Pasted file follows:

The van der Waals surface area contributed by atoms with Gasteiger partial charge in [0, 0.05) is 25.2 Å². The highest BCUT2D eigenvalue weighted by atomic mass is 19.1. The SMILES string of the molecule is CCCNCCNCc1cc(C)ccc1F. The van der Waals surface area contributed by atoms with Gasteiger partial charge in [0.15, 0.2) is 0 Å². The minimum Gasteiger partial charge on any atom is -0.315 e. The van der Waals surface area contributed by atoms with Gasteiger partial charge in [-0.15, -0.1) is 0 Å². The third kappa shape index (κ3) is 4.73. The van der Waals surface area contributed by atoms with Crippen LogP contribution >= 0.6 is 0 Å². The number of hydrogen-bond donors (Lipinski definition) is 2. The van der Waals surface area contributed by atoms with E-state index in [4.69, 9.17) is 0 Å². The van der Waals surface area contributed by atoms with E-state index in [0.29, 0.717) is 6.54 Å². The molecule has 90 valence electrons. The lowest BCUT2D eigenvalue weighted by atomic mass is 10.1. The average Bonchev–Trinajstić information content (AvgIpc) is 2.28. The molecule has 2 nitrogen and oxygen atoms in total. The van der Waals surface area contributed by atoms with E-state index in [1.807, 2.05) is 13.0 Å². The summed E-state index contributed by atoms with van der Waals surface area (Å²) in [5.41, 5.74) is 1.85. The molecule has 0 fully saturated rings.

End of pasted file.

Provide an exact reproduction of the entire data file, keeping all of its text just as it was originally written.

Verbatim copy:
The van der Waals surface area contributed by atoms with Gasteiger partial charge in [0, 0.05) is 25.2 Å². The highest BCUT2D eigenvalue weighted by atomic mass is 19.1. The SMILES string of the molecule is CCCNCCNCc1cc(C)ccc1F. The van der Waals surface area contributed by atoms with Gasteiger partial charge in [0.15, 0.2) is 0 Å². The minimum Gasteiger partial charge on any atom is -0.315 e. The van der Waals surface area contributed by atoms with Gasteiger partial charge in [-0.15, -0.1) is 0 Å². The third kappa shape index (κ3) is 4.73. The van der Waals surface area contributed by atoms with Crippen LogP contribution >= 0.6 is 0 Å². The number of hydrogen-bond donors (Lipinski definition) is 2. The van der Waals surface area contributed by atoms with E-state index in [4.69, 9.17) is 0 Å². The van der Waals surface area contributed by atoms with E-state index in [0.29, 0.717) is 6.54 Å². The molecule has 90 valence electrons. The lowest BCUT2D eigenvalue weighted by atomic mass is 10.1. The average Bonchev–Trinajstić information content (AvgIpc) is 2.28. The molecule has 2 nitrogen and oxygen atoms in total. The van der Waals surface area contributed by atoms with E-state index in [1.807, 2.05) is 13.0 Å². The summed E-state index contributed by atoms with van der Waals surface area (Å²) in [5.41, 5.74) is 1.85. The molecule has 0 fully saturated rings.